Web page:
CS452 - Real-Time Programming - Spring 2017

Lecture 22 - Anthropomorphic Programming

Public Service Annoucements

  1. First Train Control demo on Thursday, 29 July.
  2. On Monday the 19th we decided that

6. The Detective

Simple Events

A simple notifier is a task that waits on events.

A Courier is a task that waits on messages. A Worker is a task that waits on results.

We could call any one of these three tasks a detective,

But they are restricted to detecting things that are very simple, and our train application requires the detection of complex events.

Complex Events

Inside the server code for serial I/O we detected more complex events, especially when transmitting. For example, when transmitting TO THE TRain we needed to find the conjunction (AND) of

In doing serial I/O we made this information available within a task that was coordinating a collection of tasks, but we could just as easily have retreived the information from three separate tasks using code like the following.
	Send( detector1, event1, ... );
	Send( detector2, event2, ... );
	Send( detector3, event3, ... );
When this code completes all three events have occurred. The detection is easy because conjunction (AND) is easy.

Disjunction, OR, on the other hand is hard. For it we need the special properties of Receive, because it has the ability to accept a message from two or more different sources. For the detective, we think of the sources as workers.

A typical example where a detective is needed is a time out. When a train is travelling toward a sensor you have an idea of when you expect it to arrive, and you know that if it hasn't arrived by the time you must do something to rescue the train. How is this done? A detective that searches for time outs has two workers,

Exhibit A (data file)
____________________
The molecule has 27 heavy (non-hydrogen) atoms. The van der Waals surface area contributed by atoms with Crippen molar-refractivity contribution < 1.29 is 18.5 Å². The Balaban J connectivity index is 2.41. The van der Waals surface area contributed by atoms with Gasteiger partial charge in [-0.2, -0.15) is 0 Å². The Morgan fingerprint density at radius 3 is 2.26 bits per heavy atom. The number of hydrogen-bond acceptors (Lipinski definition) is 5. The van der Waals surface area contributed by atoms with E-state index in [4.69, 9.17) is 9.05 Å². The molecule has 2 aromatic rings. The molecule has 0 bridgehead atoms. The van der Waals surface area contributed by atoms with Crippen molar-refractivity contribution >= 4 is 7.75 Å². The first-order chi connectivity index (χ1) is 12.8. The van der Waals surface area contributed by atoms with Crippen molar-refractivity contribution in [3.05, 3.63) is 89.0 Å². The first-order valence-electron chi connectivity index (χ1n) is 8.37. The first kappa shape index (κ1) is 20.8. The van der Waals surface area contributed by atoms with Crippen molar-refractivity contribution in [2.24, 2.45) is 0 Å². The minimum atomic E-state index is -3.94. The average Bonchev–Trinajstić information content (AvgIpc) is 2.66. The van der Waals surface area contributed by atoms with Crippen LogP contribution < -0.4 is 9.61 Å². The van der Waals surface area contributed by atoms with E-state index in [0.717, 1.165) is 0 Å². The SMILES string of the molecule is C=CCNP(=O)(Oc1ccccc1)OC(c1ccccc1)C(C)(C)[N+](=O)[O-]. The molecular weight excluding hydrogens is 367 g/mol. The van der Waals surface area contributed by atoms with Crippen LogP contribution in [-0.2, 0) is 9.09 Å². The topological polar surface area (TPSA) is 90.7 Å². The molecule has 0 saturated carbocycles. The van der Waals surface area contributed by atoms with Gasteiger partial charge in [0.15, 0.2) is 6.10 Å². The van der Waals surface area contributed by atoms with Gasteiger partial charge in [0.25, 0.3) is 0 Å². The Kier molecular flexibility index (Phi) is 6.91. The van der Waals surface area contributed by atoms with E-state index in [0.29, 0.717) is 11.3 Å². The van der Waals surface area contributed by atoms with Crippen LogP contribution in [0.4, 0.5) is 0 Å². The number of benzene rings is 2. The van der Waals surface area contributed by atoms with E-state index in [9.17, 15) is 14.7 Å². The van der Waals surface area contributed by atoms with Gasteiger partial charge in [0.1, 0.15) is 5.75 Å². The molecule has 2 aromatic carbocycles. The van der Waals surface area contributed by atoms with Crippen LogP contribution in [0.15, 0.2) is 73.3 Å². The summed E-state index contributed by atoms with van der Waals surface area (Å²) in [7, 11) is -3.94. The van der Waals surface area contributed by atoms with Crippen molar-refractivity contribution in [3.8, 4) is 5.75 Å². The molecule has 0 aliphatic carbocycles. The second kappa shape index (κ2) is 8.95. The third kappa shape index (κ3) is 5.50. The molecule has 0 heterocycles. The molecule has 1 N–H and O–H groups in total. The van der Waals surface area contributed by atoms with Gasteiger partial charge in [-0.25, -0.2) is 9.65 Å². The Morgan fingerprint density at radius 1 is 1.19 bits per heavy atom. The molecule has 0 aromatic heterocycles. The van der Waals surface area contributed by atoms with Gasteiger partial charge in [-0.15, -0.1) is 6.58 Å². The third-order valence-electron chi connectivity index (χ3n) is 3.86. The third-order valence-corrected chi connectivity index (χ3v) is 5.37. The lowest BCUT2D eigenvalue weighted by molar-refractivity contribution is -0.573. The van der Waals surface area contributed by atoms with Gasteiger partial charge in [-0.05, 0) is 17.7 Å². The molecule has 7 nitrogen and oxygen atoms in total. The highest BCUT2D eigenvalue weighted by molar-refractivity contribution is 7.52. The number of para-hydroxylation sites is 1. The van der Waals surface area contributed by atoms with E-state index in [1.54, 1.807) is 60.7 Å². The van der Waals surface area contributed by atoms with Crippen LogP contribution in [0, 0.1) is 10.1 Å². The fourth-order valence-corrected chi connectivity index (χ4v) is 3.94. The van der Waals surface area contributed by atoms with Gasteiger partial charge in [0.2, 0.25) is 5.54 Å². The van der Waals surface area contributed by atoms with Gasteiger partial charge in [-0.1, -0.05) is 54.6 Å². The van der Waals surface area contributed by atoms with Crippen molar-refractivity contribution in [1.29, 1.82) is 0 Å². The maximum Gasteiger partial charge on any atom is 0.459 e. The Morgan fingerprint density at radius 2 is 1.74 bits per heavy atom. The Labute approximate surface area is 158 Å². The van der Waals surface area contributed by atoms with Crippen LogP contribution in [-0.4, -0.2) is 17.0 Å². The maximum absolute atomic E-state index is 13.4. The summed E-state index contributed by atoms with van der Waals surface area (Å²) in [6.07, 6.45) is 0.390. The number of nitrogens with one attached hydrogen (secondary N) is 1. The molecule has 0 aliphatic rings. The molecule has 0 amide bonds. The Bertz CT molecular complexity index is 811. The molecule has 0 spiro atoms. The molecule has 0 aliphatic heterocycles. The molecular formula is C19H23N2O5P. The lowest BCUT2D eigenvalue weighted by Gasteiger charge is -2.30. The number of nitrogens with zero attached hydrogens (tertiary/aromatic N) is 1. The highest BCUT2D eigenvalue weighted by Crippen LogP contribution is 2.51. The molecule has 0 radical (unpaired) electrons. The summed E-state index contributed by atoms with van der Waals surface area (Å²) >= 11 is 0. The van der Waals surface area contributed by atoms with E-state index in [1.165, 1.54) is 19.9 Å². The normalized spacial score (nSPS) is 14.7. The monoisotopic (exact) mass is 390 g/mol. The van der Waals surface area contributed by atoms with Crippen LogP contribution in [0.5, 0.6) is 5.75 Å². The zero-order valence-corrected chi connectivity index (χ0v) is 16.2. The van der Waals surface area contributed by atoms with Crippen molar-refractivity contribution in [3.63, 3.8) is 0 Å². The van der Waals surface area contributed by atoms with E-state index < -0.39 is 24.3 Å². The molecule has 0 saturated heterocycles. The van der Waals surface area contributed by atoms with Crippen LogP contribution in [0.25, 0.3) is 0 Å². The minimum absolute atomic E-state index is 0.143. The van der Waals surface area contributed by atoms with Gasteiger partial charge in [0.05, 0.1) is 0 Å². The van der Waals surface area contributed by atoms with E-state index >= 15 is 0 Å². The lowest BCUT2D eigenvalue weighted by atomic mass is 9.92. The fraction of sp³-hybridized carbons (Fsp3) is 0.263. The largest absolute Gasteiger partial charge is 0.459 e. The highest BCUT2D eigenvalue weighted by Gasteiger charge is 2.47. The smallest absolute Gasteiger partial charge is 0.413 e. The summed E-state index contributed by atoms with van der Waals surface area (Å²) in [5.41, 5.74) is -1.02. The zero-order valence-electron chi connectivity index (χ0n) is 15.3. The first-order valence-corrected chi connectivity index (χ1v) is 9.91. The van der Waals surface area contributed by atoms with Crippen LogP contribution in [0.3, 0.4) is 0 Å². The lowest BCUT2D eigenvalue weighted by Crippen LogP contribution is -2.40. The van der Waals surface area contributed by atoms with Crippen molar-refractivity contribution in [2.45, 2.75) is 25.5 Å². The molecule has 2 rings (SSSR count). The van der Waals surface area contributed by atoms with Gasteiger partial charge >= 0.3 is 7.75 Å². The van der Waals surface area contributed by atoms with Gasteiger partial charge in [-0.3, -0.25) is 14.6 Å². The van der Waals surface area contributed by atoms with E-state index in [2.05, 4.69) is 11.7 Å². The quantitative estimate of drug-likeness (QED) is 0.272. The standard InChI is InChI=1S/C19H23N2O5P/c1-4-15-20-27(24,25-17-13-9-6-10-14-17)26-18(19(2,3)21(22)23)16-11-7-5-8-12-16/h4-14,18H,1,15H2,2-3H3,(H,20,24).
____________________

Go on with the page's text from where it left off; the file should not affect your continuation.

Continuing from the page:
If the sensor trigger comes first the detective responds with "success" and ignores the delay detector. If the delay comes first, the detective responds with "time out" and ignores the sensor report. ("Ignores" means that the the message is received and ignored.)

How does a time-out detective work?


We can say that an event has not happened yet.

Only at the end of the universe can we say that an event simply has not happened.

Time-outs are needed for NOT: how to do them is shown above.

Who is the client of the detective

  1. Initiator of a normal action

7. Housekeeper

Housekeeper of the system who will detect, and possibly clean up pathologies.

How to give a demo.

You are in charge; don't forget it.

General: stay in control.

Don't leave dead air.

There are two of you.

Plan what you are going to do and who will do it.

When you are planning what to say try thinking about these questions.

Make sure that the things you are going to show actually work.

Keep a copy of an executable that was working before you start the next debugging step. (This can profitably be said more than once!)

How to get back in control

Sorted by amount of force applied, least first.

Inhale loudly.

Start setting up the next demo and explaining it.

If nothing else work talk over the person who is speaking. I will respond to you.

We exclude other students from your demo to remove one distraction that makes staying in charge harder.

8. The Grim Reaper

Most often pathologies are handled by destroying one or more tasks, the recreating them. Destroying is usually done in the context of programming conventions. One convention followed here is that when tasks work together as a unit task creation is done internally with one master task directly or indirectly creating all tasks in the unit. Then

Resources must be returned for reuse. Some are easy.

Others are hard. Suppose a task owns a piece of track. It must be given back or your project won't survive very much task destruction. How do we keep the time for this process bounded above?

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